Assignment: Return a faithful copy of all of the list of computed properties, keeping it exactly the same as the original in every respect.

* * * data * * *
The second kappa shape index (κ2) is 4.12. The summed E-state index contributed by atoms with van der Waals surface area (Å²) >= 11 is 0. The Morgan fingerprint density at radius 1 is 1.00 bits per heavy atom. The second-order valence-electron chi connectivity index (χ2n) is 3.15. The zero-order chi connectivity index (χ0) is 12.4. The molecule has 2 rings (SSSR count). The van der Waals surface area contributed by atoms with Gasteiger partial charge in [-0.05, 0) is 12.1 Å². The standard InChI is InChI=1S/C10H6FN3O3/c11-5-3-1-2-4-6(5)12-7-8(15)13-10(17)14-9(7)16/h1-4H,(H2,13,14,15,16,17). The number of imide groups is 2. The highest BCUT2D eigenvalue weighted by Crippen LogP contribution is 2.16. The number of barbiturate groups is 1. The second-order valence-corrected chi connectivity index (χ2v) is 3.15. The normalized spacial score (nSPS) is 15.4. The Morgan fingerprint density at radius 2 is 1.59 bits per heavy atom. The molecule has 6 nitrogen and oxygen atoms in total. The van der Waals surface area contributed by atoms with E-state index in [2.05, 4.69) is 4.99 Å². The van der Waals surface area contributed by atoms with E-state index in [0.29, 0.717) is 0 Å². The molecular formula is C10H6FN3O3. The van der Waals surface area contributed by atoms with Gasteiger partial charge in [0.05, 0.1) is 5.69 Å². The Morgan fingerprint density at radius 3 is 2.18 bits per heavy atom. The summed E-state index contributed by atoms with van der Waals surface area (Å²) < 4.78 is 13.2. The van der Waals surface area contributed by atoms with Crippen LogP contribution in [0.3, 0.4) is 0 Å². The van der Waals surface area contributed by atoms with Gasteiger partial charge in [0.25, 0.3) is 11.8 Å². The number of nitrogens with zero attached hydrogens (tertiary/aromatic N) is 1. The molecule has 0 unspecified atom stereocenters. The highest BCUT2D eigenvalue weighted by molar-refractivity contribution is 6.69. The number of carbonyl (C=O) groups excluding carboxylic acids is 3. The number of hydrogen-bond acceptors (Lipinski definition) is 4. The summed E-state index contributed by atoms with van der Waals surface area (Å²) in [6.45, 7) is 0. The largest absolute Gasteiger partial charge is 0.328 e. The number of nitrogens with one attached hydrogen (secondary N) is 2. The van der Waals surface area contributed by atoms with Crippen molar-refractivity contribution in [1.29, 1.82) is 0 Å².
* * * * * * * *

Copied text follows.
The second kappa shape index (κ2) is 4.12. The summed E-state index contributed by atoms with van der Waals surface area (Å²) >= 11 is 0. The Morgan fingerprint density at radius 1 is 1.00 bits per heavy atom. The second-order valence-electron chi connectivity index (χ2n) is 3.15. The zero-order chi connectivity index (χ0) is 12.4. The molecule has 2 rings (SSSR count). The van der Waals surface area contributed by atoms with Gasteiger partial charge in [-0.05, 0) is 12.1 Å². The standard InChI is InChI=1S/C10H6FN3O3/c11-5-3-1-2-4-6(5)12-7-8(15)13-10(17)14-9(7)16/h1-4H,(H2,13,14,15,16,17). The number of imide groups is 2. The highest BCUT2D eigenvalue weighted by Crippen LogP contribution is 2.16. The number of barbiturate groups is 1. The second-order valence-corrected chi connectivity index (χ2v) is 3.15. The normalized spacial score (nSPS) is 15.4. The Morgan fingerprint density at radius 2 is 1.59 bits per heavy atom. The molecule has 6 nitrogen and oxygen atoms in total. The van der Waals surface area contributed by atoms with E-state index in [2.05, 4.69) is 4.99 Å². The van der Waals surface area contributed by atoms with E-state index in [0.29, 0.717) is 0 Å². The molecular formula is C10H6FN3O3. The van der Waals surface area contributed by atoms with Gasteiger partial charge in [0.05, 0.1) is 5.69 Å². The Morgan fingerprint density at radius 3 is 2.18 bits per heavy atom. The summed E-state index contributed by atoms with van der Waals surface area (Å²) < 4.78 is 13.2. The van der Waals surface area contributed by atoms with Crippen LogP contribution in [0.3, 0.4) is 0 Å². The van der Waals surface area contributed by atoms with Gasteiger partial charge in [0.25, 0.3) is 11.8 Å². The number of nitrogens with zero attached hydrogens (tertiary/aromatic N) is 1. The molecule has 0 unspecified atom stereocenters. The highest BCUT2D eigenvalue weighted by molar-refractivity contribution is 6.69. The number of carbonyl (C=O) groups excluding carboxylic acids is 3. The number of hydrogen-bond acceptors (Lipinski definition) is 4. The summed E-state index contributed by atoms with van der Waals surface area (Å²) in [6.45, 7) is 0. The largest absolute Gasteiger partial charge is 0.328 e. The number of nitrogens with one attached hydrogen (secondary N) is 2. The van der Waals surface area contributed by atoms with Crippen molar-refractivity contribution in [1.29, 1.82) is 0 Å².